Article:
I am from the University of Ulm in Germany and took part in the BRISK2 transnational program to conduct experiments in the labs of SINTEF in Trondheim.

My goal was to perform batch fermentations with recombinant and native propionate-producing anaerobic bacteria to produce propionate. Due to the COVID-19 pandemic it was not possible to travel to Trondheim, however, the team at SINTEF performed all planned experiments on my behalf and according to my recommendations.

There were frequent online discussions about the strains and their properties as well as the achieved results. After completion of the fermentations, withdrawn samples were shipped to my home facility, where I analyzed them using gas chromatography and high-performance liquid chromatography (Figure 1).

During my PhD thesis, I constructed propionate-producing clostridial strains, and identified a saccharolytic, natively propionate-producing Clostridium, which I characterized in serum bottle fermentations.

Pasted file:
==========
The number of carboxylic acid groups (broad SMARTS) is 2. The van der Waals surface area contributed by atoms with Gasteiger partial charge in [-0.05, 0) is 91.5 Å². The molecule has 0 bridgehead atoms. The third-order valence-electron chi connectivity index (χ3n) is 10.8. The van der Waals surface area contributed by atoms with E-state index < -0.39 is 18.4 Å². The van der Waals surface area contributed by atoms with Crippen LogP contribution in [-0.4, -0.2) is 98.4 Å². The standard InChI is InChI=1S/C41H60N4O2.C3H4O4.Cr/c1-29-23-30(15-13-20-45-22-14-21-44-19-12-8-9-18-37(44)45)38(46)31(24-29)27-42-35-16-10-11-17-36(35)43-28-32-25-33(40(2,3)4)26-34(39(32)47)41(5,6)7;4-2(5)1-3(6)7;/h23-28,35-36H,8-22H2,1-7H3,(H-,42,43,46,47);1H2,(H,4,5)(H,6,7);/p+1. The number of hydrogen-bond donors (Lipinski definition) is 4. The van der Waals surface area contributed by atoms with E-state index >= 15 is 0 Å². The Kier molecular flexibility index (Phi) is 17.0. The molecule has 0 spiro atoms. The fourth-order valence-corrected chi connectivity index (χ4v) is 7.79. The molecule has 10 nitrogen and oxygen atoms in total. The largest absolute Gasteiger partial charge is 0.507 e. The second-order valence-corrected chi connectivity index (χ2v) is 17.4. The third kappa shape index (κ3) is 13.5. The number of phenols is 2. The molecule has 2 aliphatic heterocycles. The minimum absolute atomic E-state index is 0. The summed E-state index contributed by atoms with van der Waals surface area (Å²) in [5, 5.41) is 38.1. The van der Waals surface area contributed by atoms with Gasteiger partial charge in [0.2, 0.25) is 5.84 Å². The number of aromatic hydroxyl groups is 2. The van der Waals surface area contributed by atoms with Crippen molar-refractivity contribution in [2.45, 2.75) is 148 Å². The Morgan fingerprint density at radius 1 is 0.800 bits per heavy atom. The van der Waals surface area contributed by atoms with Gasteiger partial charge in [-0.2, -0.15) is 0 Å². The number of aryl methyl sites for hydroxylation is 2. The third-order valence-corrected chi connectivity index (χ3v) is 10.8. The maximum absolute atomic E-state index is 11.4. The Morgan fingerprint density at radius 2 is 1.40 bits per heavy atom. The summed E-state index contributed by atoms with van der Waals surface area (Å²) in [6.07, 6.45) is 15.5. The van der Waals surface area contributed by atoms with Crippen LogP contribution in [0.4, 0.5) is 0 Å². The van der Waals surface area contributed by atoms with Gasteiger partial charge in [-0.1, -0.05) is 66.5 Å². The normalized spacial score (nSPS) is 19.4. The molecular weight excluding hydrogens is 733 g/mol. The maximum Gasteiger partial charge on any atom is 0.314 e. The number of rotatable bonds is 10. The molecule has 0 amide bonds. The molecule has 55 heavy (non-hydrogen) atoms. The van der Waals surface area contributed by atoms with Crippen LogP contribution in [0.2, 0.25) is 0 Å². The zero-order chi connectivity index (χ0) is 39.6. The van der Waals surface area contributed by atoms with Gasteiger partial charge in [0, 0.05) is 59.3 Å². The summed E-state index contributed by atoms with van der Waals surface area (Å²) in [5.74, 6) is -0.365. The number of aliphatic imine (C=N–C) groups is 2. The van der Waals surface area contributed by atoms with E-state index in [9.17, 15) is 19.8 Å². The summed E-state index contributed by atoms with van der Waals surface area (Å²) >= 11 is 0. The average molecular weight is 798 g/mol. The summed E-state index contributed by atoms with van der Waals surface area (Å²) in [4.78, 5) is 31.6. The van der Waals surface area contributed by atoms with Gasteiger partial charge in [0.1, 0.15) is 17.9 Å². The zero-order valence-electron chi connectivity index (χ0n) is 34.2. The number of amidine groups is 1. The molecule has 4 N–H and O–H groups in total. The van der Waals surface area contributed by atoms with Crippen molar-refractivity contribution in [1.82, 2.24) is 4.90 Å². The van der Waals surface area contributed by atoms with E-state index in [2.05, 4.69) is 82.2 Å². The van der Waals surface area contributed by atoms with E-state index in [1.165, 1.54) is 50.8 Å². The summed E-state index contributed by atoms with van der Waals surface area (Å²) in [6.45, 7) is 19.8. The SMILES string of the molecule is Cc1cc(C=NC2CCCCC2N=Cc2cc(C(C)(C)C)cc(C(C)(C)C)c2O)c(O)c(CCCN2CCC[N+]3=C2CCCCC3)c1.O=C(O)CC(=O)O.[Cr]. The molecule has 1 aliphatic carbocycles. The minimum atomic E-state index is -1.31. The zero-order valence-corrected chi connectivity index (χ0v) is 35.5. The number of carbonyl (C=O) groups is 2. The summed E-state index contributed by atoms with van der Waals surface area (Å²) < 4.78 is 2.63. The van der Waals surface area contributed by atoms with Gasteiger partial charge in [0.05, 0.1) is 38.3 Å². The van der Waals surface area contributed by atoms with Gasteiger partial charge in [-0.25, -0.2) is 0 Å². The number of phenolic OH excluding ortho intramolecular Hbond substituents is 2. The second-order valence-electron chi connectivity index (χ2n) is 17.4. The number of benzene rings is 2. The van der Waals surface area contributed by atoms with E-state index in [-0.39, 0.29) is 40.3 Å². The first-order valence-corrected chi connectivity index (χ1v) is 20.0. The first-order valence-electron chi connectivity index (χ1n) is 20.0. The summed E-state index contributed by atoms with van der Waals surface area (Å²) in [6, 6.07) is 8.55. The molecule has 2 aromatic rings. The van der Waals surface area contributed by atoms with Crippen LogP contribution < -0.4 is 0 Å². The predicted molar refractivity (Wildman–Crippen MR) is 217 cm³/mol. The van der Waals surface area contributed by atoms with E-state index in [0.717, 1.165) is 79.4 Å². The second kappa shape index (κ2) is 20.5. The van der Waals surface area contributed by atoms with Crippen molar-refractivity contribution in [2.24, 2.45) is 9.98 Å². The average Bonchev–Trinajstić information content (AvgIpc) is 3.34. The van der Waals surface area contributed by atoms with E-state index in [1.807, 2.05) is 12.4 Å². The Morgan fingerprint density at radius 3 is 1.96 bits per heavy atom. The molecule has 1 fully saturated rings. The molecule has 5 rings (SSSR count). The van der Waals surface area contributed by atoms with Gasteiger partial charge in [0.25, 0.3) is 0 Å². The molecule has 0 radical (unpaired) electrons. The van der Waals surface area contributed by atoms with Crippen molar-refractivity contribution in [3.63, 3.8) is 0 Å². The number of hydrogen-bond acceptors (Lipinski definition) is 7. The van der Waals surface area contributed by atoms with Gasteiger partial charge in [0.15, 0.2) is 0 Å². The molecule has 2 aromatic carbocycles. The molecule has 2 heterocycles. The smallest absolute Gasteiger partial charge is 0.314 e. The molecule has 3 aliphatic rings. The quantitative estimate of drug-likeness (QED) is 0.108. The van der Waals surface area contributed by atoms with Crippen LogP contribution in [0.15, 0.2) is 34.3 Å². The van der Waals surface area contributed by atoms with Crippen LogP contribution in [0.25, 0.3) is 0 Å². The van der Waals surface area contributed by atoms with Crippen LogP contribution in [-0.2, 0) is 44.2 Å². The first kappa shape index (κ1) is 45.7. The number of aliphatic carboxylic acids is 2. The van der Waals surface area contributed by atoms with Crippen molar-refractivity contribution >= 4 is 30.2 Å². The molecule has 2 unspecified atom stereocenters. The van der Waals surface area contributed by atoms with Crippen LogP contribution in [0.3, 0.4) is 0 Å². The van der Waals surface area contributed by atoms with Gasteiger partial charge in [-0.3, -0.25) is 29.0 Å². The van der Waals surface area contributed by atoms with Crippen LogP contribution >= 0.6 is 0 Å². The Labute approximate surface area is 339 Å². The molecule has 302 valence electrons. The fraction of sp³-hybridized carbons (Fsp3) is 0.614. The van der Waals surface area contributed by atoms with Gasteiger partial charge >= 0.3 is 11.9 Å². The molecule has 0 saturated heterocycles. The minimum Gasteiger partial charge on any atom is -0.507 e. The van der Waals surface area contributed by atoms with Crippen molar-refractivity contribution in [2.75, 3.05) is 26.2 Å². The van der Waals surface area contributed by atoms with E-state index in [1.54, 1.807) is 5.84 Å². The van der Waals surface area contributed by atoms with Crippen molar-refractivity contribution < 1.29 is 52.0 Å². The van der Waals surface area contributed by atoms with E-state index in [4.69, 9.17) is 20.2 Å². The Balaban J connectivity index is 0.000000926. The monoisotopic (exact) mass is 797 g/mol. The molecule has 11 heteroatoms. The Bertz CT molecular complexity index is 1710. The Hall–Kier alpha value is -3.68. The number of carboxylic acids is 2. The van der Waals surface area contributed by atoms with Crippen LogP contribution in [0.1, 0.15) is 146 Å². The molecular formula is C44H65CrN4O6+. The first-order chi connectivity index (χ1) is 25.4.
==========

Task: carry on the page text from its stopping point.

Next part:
Now, growth and production behaviour of both recombinant and native producers should be investigated in pH-controlled fermentations, however, the University of Ulm does not have such technical opportunities. SINTEF is in possession of multiple bioreactors, where larger volumes can be processed. Therefore, I sent my strains to SINTEF, where they were cultivated in 0.5 l medium with glucose, xylose or a mixture of both sugars as the main carbon and energy source.

Regarding recombinant propionate production, a total of 3 strains were cultivated (production strain, wild type, and empty vector strain). Growth behaviour of the control strains turned out very similar to what I could observe in my experiments (Figure 2).

Product analyses in Ulm revealed, that no propionate could be produced with the recombinant strain. When checking, if plasmids were still present, it turned out that the strain had already lost the plasmids at the beginning of the fermentation, which explains the lack of propionate production. This can probably be attributed to the missing selective pressure.

In the second part of the study, a native producer should also be characterized, however, the strain never started to grow in the bioreactors. Although the planned experiments did not work out as expected, I still could gain valuable insights with regards to bacterial fermentation, e. g. growth behaviour of strains in larger volumes, effect of medium composition on bacterial growth, and how to develop a suitable scale-up strategy.